The next speaker was the Executive Secretary, Arba Diallo, whohighlighted the contents of the Secretariat's document A/AC.241/12.He said the document was requested by governments in Nairobi andregretted that it is still not available in all official languages,since a number of governments did not submit their proposals by 1July deadline. This document is based on the main thrust and ideaspresented by governments. As such, it is not a literal translation.Rather, it incorporates proposals from governments, the OAU,international agencies, and members of international group ofexperts who are assisting the Secretariat. He commended the effortsof Switzerland, Mali, Benin and Spain for their preparatory workfor the process and the work of the subsidiary groups of the panelof experts who examined the links between desertification andbiodiversity, climate change and alternative energy. He suggestedthat the uncertainties and risks of human activities anddesertification as a food security issue should be covered. TheConvention should also depict a holistic response includingecological and socio-economic factors; the use of local knowledgein addressing the problem; and the relationship betweendesertification and global trade.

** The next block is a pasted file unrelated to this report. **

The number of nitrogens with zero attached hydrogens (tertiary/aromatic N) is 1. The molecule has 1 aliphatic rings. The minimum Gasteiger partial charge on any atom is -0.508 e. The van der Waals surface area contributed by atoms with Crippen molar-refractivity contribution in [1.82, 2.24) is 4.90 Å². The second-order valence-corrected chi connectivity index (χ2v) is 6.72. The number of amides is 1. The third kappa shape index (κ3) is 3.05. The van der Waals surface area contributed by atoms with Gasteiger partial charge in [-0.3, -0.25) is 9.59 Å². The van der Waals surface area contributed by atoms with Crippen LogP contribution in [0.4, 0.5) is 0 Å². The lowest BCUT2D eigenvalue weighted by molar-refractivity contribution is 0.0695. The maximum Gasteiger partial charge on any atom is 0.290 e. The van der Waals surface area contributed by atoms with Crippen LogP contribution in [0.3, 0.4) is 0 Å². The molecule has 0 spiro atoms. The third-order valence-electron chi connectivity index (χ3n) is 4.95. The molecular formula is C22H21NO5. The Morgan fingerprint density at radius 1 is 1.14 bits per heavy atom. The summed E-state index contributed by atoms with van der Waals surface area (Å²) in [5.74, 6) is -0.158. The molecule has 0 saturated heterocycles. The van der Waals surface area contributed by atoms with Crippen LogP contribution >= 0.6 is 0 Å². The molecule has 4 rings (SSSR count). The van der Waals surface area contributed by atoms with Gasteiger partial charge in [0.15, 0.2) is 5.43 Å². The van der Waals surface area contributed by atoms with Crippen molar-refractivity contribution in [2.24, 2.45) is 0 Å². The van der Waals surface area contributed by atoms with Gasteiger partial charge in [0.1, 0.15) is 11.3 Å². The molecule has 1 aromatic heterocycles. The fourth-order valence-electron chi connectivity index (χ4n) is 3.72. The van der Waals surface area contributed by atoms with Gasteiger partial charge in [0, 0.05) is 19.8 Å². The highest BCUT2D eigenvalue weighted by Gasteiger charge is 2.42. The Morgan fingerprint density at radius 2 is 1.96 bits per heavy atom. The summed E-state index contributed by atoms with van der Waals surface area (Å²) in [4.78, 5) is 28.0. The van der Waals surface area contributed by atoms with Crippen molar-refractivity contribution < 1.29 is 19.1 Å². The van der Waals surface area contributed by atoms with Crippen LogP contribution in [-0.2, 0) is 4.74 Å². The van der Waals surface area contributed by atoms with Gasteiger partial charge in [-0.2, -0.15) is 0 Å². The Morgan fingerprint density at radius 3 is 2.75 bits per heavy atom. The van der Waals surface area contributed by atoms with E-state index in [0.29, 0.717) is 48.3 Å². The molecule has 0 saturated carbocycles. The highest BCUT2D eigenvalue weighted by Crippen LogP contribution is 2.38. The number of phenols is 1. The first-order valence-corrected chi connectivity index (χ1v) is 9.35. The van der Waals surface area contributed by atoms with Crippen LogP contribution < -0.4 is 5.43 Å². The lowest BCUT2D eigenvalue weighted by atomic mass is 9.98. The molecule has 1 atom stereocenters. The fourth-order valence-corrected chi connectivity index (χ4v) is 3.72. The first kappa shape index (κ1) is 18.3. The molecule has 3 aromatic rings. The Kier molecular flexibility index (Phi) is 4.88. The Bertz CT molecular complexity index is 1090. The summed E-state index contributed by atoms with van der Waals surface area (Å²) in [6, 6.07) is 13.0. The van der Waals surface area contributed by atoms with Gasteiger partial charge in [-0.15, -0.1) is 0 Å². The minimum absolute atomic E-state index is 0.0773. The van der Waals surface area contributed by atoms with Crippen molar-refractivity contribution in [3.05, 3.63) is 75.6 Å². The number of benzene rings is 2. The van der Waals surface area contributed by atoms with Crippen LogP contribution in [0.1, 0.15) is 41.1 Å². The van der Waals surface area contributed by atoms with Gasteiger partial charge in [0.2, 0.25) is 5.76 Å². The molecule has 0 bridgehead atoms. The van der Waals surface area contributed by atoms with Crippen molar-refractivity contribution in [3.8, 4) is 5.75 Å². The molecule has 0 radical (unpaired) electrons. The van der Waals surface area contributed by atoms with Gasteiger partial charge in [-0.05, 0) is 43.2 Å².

The case studies that were intended to be commenced during thefirst half of 1993 have not begun due to financial constraints.Diallo expressed hope that studies in Latin America and Asia willbegin by the end of the year. Notwithstanding, national supportmissions have been established to develop a methodology and workschedule for submission by January 1994. In Africa, IGADD, SADC andother intergovernmental organizations, as well as NGOs, areconducting supplementary work that will be useful. A framework onnational studies is being carried out in Mali, Tunisia, Botswanaand Uganda, some of which will be presented in this session by theMinisters of Tunisia and Mali. Regional studies are beingundertaken by AMU, CILSS and SADC. Instead of having four regionalmeetings, there will only be one in Geneva. The NGOs contributionwas made during the Bamako meeting, which was supported by theSecretariat and NGLS. Their report will be made tomorrow. Diallounderscored the importance of NGOs in the process, adding that theyhighlighted the role of local communities. He described theprecarious situation of professional staffing at the Secretariatand thanked the Swiss and Canadian governments for facilitating theaddition of two more professional staff members. He expressed hopethat one more would be added.